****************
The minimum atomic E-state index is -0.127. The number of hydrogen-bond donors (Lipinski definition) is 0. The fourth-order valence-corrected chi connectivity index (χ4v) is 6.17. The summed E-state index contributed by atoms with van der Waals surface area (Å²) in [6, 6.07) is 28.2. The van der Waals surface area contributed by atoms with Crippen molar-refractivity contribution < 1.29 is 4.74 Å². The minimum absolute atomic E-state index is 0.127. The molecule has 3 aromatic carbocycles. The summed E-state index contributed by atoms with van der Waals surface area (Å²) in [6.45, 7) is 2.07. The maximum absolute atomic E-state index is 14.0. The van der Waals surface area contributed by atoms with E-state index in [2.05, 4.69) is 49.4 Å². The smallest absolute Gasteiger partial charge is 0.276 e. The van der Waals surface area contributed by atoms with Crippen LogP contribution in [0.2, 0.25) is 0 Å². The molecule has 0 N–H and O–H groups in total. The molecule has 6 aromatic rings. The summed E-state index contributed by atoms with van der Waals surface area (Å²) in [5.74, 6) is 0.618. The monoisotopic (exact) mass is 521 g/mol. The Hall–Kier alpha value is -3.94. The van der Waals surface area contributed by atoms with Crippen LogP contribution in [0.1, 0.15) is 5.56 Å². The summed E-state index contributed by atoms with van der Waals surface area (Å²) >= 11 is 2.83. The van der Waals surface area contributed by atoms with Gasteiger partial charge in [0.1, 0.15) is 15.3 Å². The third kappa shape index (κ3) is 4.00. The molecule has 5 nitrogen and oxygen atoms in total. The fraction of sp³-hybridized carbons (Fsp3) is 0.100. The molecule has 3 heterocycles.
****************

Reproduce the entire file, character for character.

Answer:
The minimum atomic E-state index is -0.127. The number of hydrogen-bond donors (Lipinski definition) is 0. The fourth-order valence-corrected chi connectivity index (χ4v) is 6.17. The summed E-state index contributed by atoms with van der Waals surface area (Å²) in [6, 6.07) is 28.2. The van der Waals surface area contributed by atoms with Crippen molar-refractivity contribution < 1.29 is 4.74 Å². The minimum absolute atomic E-state index is 0.127. The molecule has 3 aromatic carbocycles. The summed E-state index contributed by atoms with van der Waals surface area (Å²) in [6.45, 7) is 2.07. The maximum absolute atomic E-state index is 14.0. The van der Waals surface area contributed by atoms with E-state index in [2.05, 4.69) is 49.4 Å². The smallest absolute Gasteiger partial charge is 0.276 e. The van der Waals surface area contributed by atoms with Crippen LogP contribution in [0.2, 0.25) is 0 Å². The molecule has 0 N–H and O–H groups in total. The molecule has 6 aromatic rings. The summed E-state index contributed by atoms with van der Waals surface area (Å²) in [5.74, 6) is 0.618. The monoisotopic (exact) mass is 521 g/mol. The Hall–Kier alpha value is -3.94. The van der Waals surface area contributed by atoms with Crippen LogP contribution in [0.1, 0.15) is 5.56 Å². The summed E-state index contributed by atoms with van der Waals surface area (Å²) >= 11 is 2.83. The van der Waals surface area contributed by atoms with Gasteiger partial charge in [0.1, 0.15) is 15.3 Å². The third kappa shape index (κ3) is 4.00. The molecule has 5 nitrogen and oxygen atoms in total. The fraction of sp³-hybridized carbons (Fsp3) is 0.100. The molecule has 3 heterocycles.